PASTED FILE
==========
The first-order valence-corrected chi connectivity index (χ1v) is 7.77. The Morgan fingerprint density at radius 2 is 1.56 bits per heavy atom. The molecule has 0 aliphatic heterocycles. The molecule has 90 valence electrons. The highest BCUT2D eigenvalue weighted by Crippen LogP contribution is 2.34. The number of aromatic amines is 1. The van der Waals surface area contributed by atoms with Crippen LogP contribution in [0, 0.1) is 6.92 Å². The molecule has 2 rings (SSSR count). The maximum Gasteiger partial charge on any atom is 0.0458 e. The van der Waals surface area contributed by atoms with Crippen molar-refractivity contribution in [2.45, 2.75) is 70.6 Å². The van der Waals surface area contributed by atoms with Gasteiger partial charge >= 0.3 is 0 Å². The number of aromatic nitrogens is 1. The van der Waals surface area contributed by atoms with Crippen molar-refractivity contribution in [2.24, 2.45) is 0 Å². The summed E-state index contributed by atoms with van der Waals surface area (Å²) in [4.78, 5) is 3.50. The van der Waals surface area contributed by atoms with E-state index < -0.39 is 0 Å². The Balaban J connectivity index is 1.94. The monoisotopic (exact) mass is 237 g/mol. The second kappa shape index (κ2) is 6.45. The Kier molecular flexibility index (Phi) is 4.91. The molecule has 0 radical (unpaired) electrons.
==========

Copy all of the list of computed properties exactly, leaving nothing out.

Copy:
The first-order valence-corrected chi connectivity index (χ1v) is 7.77. The Morgan fingerprint density at radius 2 is 1.56 bits per heavy atom. The molecule has 0 aliphatic heterocycles. The molecule has 90 valence electrons. The highest BCUT2D eigenvalue weighted by Crippen LogP contribution is 2.34. The number of aromatic amines is 1. The van der Waals surface area contributed by atoms with Crippen LogP contribution in [0, 0.1) is 6.92 Å². The molecule has 2 rings (SSSR count). The maximum Gasteiger partial charge on any atom is 0.0458 e. The van der Waals surface area contributed by atoms with Crippen molar-refractivity contribution in [2.45, 2.75) is 70.6 Å². The van der Waals surface area contributed by atoms with Gasteiger partial charge >= 0.3 is 0 Å². The number of aromatic nitrogens is 1. The van der Waals surface area contributed by atoms with Crippen molar-refractivity contribution in [2.24, 2.45) is 0 Å². The summed E-state index contributed by atoms with van der Waals surface area (Å²) in [4.78, 5) is 3.50. The van der Waals surface area contributed by atoms with E-state index < -0.39 is 0 Å². The Balaban J connectivity index is 1.94. The monoisotopic (exact) mass is 237 g/mol. The second kappa shape index (κ2) is 6.45. The Kier molecular flexibility index (Phi) is 4.91. The molecule has 0 radical (unpaired) electrons.